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Barns tell Jefferson County's agricultural history

October 06, 2003|by DAVE McMILLION

charlestown@herald-mail.com

CHARLES TOWN, W.Va. - Should the long support beam in the York Hill barn ever rot, heaven help the person who has to find a replacement.

The wood beam extends 80 feet, which is a rare feature, said Bill Theriault, a member of the Jefferson County Historical Landmarks Commission.

Sections of beams usually are used to support such an expanse, Theriault said.

"That sort of tells you what kind of timber was here in 1812," Theriault said during a tour of the historic building on Sunday.

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York Hill, along Ridge Road near the community of Shenandoah Junction, W.Va., was one of six barns featured over the weekend in a historic barn tour put on by the local landmarks commission.

The organization holds the tour to help tell the story of Jefferson County's agricultural history, which dates back to the 1720s. People are moving to Jefferson County for the area's rural setting, but the rapid influx could destroy the features that attract them, a brochure from the event said.

It is important to understand the history so the community can decide what part of the county's heritage should be saved, the brochure stated.

The York Hill barn, built in 1812, was one of about 10 barns in the county that was built out of stone, Theriault said.

At their height of existence, there were several hundred barns in the county, Theriault said.

Now about a third of them are left.

"They're going (down) every day," Theriault said.

When York Hill was built, slits were created in the side of the building for ventilation, Theriault said. On the inside, the stone that was used to create the slits is cut at an angle, which allows more light to pass through.

An important characteristic about York Hill is that it illustrates how old barns can be adapted for different uses, thus extending their usefulness, Theriault said.

York Hill sits in Mary Frances Hockman's apple orchard, and in 1950, the ground level of the barn was converted into a cold storage facility for fruit. The old wooden floor of the barn has been replaced with concrete, which is typical for today's farmers who need a stronger floor to support the massive hay bales they make, Theriault said.

But there still are hints of the past, like the initials carved by children on a wooden shutter.

One of the sets of initials has a date of 1890 beside it, and there are several large cursive "s" letters on the shutter, which Hockman assumes stands for Snyder, one of the families that owned the farm.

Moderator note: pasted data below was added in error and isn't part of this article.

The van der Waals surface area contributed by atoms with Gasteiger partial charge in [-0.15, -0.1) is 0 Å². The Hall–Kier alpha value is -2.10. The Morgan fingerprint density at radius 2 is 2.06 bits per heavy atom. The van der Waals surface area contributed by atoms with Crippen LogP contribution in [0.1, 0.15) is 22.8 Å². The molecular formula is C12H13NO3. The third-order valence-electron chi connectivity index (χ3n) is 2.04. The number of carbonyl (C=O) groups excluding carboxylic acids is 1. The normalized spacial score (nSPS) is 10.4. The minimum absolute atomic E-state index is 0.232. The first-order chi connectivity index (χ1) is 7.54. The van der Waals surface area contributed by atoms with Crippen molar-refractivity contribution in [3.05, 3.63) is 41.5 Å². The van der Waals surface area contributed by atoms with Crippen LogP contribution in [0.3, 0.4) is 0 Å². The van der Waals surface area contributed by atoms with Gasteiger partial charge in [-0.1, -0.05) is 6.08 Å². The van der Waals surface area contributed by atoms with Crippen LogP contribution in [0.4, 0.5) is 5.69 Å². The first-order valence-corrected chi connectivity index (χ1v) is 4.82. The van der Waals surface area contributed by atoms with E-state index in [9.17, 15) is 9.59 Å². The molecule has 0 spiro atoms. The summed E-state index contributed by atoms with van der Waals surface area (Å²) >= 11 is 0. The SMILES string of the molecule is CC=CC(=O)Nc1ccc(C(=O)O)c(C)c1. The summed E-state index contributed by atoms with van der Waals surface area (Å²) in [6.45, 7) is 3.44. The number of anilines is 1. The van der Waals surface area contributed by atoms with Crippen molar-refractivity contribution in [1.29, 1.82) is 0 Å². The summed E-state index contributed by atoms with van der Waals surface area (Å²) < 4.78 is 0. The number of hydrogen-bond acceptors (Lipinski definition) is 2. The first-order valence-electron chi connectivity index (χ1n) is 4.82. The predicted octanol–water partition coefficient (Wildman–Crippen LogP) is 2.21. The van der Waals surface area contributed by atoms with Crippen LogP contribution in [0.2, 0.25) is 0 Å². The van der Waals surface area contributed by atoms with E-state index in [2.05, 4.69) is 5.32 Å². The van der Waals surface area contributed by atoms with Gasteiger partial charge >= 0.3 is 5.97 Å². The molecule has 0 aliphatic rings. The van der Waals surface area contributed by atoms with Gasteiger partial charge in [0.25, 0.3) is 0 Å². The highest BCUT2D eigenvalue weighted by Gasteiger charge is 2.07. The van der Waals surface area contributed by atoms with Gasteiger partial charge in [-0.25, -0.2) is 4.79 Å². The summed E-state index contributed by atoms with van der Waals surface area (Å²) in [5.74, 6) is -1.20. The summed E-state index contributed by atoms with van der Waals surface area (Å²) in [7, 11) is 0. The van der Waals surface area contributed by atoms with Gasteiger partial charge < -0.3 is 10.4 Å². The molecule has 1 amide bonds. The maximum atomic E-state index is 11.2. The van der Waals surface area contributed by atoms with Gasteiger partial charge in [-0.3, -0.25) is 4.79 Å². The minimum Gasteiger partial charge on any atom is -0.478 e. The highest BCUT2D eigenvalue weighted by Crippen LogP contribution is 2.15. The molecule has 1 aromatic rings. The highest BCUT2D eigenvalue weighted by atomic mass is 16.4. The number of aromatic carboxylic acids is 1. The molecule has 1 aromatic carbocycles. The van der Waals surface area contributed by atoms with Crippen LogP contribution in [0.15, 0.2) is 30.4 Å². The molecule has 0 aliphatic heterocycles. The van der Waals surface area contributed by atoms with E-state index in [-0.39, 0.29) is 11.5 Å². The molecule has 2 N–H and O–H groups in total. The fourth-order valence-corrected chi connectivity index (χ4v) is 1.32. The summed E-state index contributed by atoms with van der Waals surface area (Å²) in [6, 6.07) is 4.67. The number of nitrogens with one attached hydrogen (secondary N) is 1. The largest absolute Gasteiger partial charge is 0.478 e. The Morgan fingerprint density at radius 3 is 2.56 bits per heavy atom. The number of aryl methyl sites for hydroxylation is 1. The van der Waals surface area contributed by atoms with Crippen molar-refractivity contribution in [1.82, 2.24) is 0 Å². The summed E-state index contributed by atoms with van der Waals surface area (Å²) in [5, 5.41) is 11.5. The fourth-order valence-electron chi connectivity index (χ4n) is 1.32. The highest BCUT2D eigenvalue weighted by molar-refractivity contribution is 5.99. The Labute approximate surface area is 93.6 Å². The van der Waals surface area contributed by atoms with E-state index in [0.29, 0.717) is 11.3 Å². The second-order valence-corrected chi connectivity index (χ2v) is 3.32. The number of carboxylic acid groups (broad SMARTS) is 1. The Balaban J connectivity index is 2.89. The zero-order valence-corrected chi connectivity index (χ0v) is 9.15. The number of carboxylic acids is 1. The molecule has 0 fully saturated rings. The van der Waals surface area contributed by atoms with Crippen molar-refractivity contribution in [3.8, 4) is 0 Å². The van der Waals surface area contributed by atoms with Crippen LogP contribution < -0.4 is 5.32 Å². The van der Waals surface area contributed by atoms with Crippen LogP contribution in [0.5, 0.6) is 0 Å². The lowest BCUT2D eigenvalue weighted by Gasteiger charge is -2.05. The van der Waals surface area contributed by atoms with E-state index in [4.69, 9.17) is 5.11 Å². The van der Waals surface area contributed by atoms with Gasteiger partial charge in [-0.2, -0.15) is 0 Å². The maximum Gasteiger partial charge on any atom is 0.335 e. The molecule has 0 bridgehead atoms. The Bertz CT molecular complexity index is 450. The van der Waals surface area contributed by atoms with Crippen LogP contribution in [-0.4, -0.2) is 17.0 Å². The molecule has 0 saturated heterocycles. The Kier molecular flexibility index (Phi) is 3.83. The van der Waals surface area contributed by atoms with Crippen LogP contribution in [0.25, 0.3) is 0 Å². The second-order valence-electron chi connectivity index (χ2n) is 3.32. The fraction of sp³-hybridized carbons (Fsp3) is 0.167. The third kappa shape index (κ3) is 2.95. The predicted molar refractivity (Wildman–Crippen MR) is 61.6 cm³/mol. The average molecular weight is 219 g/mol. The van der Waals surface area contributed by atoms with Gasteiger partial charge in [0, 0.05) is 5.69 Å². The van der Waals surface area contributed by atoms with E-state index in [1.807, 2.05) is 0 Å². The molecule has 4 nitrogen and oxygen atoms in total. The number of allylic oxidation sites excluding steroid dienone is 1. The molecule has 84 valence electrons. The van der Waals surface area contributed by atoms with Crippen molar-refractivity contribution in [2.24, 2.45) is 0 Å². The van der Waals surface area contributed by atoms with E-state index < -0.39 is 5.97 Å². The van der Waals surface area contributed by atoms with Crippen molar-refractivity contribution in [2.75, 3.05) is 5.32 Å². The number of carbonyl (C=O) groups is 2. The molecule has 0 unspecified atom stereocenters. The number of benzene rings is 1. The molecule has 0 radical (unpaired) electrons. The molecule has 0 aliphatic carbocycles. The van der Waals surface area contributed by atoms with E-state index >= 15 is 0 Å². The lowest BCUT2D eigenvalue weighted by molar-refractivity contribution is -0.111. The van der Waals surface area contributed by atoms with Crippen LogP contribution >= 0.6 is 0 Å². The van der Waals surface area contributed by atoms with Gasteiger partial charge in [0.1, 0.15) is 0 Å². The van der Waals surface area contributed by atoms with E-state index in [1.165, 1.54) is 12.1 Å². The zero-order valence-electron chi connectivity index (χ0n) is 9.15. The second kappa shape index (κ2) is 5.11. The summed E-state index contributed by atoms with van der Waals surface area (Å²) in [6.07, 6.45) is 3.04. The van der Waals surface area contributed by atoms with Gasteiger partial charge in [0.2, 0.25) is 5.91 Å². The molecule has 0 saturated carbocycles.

"It's kind of fun. I asked my children if they carved their names and they said 'no,'" Hockman said.

Walking under the floor of the barn on the ground floor, steel beams and railroad ties can be seen that have been placed along the large wooden support beams over the years to provide extra support for the floor.

"That reflects the reality of farm life. You used what you had," Theriault said.

Other barns featured in the tour were at the Dunn farm south of Rippon, W.Va.; the Linden Spring farm near Shepherdstown, W.Va.; Aspen Pool farm near Shepherdstown; Ripon Lodge near Rippon; and White House farm near Summit Point, W.Va.

Happy or sad, the stories of the barns were presented.

The stone barn at the White House farm is thought to be possibly the oldest in the state, but it's had a rough time lately.

The heavy snow in February crushed the roof on the 261-year-old barn and heavy rains from Hurricane Isabel caused one of the walls to cave in, said owner Curt Mason.

Help is on the way, however, thanks to a state grant that will be used to replace the roof and rebuild the wall, Mason said.

The barn's history includes a Civil War skirmish that partly centered around the structure, and in the 1920s it was converted into a dairy barn.

Still visible in the floor is a concrete trough, from which the dairy cattle used to eat. In the middle of the floor were two square-shaped channels that run the length of the building. The channels were designed to catch excrement from the animals and make the barn easier to clean, Mason said.

A string band played Colonial-era music as people viewed the old barn.

"Some of these people have been doing a good job of restoring and maintaining these barns," said Ina Hendricks of Shepherdstown.

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